At national level, political interest in diabetes intensified during the final two decades of the century. As government explicitly designed policy to confront ‘chronic disease’ during the 1980s and 1990s, conditions and risk factors central to the concept were subject to renewed efforts at cost-control.63 Diabetes became a condition of rising concern. Specialist practitioners, health economists, civil servants, and the BDA all lobbied ministers, and policy networks produced quantified measures of the costs of the disease and its complications.64 With the government interested in new forms of professional management, chronic diseases like diabetes provided promising subjects for piloting new programmes. Healthcare teams were already using many of the tools required for implementation, whilst elite professional bodies and international organisations were creating standards documents, clinical guidelines, and model audit systems. There were alternative routes to promoting managed medicine. Some surgical teams, for example, pioneered new forms of management.65 Yet chronic disease control proved pivotal, not just because of its cost implications and broad policy appeal, but because of how common managerial technologies were already in clinical practice, and how care penetrated both the hospital and the GP surgery.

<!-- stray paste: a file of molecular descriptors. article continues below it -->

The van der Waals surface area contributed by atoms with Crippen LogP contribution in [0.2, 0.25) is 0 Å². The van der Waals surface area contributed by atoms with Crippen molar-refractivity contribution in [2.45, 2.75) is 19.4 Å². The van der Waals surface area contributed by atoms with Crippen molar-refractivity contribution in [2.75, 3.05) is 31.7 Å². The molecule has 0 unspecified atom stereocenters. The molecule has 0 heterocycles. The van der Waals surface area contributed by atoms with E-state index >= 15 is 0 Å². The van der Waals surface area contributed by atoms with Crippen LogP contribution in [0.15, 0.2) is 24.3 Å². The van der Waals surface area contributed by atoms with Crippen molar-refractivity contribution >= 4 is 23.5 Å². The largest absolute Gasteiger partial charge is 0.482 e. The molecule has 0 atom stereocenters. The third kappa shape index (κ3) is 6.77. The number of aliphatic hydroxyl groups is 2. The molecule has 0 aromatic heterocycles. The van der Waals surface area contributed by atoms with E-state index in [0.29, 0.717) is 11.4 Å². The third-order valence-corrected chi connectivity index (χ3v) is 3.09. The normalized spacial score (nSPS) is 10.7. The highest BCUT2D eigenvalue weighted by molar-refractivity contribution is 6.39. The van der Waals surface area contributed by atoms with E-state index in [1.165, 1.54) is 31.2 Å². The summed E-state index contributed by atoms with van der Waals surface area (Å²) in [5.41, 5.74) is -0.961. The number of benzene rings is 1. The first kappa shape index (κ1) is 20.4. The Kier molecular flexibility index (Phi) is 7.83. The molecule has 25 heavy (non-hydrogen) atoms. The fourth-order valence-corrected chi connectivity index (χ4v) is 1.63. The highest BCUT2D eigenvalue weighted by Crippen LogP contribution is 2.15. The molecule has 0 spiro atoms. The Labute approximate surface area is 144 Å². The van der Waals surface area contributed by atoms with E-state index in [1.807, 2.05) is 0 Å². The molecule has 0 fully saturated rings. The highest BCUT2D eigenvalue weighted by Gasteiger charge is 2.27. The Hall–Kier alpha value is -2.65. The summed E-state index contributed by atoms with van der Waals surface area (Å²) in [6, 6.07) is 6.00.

Managing medicine before 1945
These longer-term influences, however, stretch back before the Second World War. Between the mid-nineteenth and early twentieth centuries, for instance, a recognisable ‘profession’ of medicine emerged. During this period, practitioners began to more effectively organise themselves on a national basis, and they made sustained ideological claims to professional status, expertise, and authority, successfully converting esoteric knowledge into market control and self-regulation.66 Discourses of autonomy derived from specialist knowledge outside the purview of the lay person, moreover, had a substantive impact on doctors’ identities and work patterns into the 1900s, buttressed by social networks and training.67 In Britain, the 1858 Medical Act laid the foundations for professional identity and status.68 With the creation of the General Medical Council, the state charged a small committee of elite doctors with maintaining a register of licensed practitioners, disciplining those found guilty of ‘infamous’ behaviour, and overseeing formal medical education in approved institutions. Practitioners themselves were thus placed in control of training and regulating their fellow members, positioning standard-setting and professional freedom as principles to be fiercely defended.69
Whilst this history means that examining the actions of ‘medical professionals’ in the post-war period makes analytic sense, serious professional divisions persisted after 1858. The intensification of specialisation, for instance, generated heated disputes over the second half of the nineteenth century. As Granshaw has highlighted, in the absence of a co-ordinated system, the development of specialist institutions siphoned patients away from GPs, as well as from general hospital consultants engaged in medical education.70 With their livelihoods and status challenged, generalists attacked specialisation as a dangerous innovation of little medical value.71 Such criticism, moreover, carried an ideological edge. Opponents condemned specialists for focusing on specific diseases and isolated parts of the body. Localised perspectives conflicted with a prevailing holistic medical culture, and generalists continued to argue that the effective understanding and treatment of illness required disease to be placed in the context of the whole patient.72